It's so great to hear how the film resonated with so many film fans here on this forum much like I remember it resonating with my classmates.  Girls would have contests as to who could say Supercali .... the fastest 10 times.  The library had a waiting list for those wanting to read the books.  Kids would come over my house to listen to the LP in true "stereophonic" sound. 

 

While many homes had a turntable in those days, often in a large wood console, many of them only had one speaker.  And those with two speakers were still just mono sound.  But, an odd purchase, particularly for my Mother, she bought a stereo console - the first in the neighborhood (actually for many years).  So, as a special treat, we were allowed to get one album each and my sister got something and I got Mary Poppins (which I still have).  The Sherman Brothers' music was great then and it's great now. 

 

https://www.youtube....h?v=8zcmLsIbFD0

 

Such a wonderful reminiscence. Thanks so much for sharing it.



#211 of 461 Dave MJ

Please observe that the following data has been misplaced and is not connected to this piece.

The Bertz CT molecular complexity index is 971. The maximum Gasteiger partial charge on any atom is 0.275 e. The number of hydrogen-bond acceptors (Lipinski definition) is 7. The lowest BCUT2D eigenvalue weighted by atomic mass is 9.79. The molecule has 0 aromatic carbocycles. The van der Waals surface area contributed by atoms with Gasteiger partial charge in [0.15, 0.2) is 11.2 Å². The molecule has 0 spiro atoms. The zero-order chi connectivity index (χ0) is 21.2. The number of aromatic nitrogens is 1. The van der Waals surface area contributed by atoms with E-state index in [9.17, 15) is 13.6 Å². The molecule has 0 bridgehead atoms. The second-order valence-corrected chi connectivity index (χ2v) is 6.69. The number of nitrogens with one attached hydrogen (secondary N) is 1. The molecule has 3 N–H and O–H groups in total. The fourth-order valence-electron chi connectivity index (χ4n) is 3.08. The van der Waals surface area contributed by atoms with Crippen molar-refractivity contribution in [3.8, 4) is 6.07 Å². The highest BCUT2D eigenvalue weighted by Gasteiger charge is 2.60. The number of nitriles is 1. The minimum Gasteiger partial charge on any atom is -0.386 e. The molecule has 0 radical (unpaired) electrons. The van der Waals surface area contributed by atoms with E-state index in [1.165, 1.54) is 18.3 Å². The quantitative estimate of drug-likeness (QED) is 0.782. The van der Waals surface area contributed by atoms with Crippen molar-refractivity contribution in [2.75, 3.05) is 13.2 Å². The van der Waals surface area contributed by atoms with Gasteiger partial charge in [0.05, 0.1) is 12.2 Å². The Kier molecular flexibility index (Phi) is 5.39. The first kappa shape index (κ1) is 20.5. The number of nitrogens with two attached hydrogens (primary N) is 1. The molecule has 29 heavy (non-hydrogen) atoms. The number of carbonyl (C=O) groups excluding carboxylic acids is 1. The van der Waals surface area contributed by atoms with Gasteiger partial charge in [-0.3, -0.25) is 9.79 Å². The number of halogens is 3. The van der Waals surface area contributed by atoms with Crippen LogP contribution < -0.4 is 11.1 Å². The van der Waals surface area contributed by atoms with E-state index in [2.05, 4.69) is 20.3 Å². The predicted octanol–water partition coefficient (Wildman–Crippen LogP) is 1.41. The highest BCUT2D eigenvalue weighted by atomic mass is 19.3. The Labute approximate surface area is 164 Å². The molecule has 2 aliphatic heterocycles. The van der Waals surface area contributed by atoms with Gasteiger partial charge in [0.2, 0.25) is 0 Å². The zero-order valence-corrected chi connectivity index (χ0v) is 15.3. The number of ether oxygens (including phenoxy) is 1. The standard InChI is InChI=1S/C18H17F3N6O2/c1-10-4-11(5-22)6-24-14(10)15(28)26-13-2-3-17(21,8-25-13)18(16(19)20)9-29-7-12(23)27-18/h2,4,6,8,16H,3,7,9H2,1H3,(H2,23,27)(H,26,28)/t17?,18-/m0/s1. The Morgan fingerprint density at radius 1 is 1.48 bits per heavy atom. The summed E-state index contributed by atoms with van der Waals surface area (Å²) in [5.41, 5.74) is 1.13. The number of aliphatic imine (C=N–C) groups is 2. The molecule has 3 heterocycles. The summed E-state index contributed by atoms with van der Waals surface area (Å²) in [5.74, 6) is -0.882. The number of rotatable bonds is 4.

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Posted August 08 2013 - 02:03 PM

Great to hear so many fond memories of the soundtrack LP. I wish the LP version was available on CD because the mixes are different and unique compared to the available CD versions. Supercali has an intro not used in the film or any CD release. The instrument balance is also different on all of the songs. It always surprised me that Disney never released it considering how popular it was.


Edited by Dave MJ, August 08 2013 - 02:03 PM.

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#212 of 461 usrunnr

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Posted August 08 2013 - 02:50 PM

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Here are a couple of photos of my picture disc, never played.

 

 

mary poppins 002.JPG

mary poppins 003.JPG


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#213 of 461 KPmusmag

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Posted August 09 2013 - 09:26 AM

I would have been one of those kids going over to Rich's house!  In my case, it was a friend of my parents who had a stereo and had stereophonic versions of all the soundtrack albums that I had in monaural.  I would sit up close to their console, which was a rich piece of living room furniture, not merely a record player, and marvel at the sound separation.